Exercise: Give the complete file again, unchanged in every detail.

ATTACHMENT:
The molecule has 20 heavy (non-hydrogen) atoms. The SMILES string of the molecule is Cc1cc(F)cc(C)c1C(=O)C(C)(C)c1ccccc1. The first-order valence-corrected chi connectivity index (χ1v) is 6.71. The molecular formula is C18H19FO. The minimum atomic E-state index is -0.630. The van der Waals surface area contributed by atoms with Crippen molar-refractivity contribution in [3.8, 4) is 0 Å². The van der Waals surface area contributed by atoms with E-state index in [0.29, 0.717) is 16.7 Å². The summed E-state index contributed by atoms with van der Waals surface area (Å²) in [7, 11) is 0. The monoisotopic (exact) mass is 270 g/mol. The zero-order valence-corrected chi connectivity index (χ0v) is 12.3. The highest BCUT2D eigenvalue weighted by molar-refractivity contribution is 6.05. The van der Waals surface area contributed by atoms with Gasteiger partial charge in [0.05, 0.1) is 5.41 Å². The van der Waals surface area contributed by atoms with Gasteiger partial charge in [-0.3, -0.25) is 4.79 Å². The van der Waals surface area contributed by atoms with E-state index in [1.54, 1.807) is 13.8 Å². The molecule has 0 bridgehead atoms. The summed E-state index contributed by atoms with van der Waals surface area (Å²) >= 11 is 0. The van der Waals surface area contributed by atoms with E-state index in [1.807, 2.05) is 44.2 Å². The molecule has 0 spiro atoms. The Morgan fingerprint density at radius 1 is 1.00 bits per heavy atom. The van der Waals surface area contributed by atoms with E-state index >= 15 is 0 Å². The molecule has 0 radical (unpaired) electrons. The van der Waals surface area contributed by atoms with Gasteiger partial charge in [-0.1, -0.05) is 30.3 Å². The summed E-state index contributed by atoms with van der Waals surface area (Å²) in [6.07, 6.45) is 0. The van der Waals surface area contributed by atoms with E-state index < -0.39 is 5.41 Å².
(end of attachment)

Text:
The molecule has 20 heavy (non-hydrogen) atoms. The SMILES string of the molecule is Cc1cc(F)cc(C)c1C(=O)C(C)(C)c1ccccc1. The first-order valence-corrected chi connectivity index (χ1v) is 6.71. The molecular formula is C18H19FO. The minimum atomic E-state index is -0.630. The van der Waals surface area contributed by atoms with Crippen molar-refractivity contribution in [3.8, 4) is 0 Å². The van der Waals surface area contributed by atoms with E-state index in [0.29, 0.717) is 16.7 Å². The summed E-state index contributed by atoms with van der Waals surface area (Å²) in [7, 11) is 0. The monoisotopic (exact) mass is 270 g/mol. The zero-order valence-corrected chi connectivity index (χ0v) is 12.3. The highest BCUT2D eigenvalue weighted by molar-refractivity contribution is 6.05. The van der Waals surface area contributed by atoms with Gasteiger partial charge in [0.05, 0.1) is 5.41 Å². The van der Waals surface area contributed by atoms with Gasteiger partial charge in [-0.3, -0.25) is 4.79 Å². The van der Waals surface area contributed by atoms with E-state index in [1.54, 1.807) is 13.8 Å². The molecule has 0 bridgehead atoms. The summed E-state index contributed by atoms with van der Waals surface area (Å²) >= 11 is 0. The van der Waals surface area contributed by atoms with E-state index in [1.807, 2.05) is 44.2 Å². The molecule has 0 spiro atoms. The Morgan fingerprint density at radius 1 is 1.00 bits per heavy atom. The van der Waals surface area contributed by atoms with E-state index >= 15 is 0 Å². The molecule has 0 radical (unpaired) electrons. The van der Waals surface area contributed by atoms with Gasteiger partial charge in [-0.1, -0.05) is 30.3 Å². The summed E-state index contributed by atoms with van der Waals surface area (Å²) in [6.07, 6.45) is 0. The van der Waals surface area contributed by atoms with E-state index < -0.39 is 5.41 Å².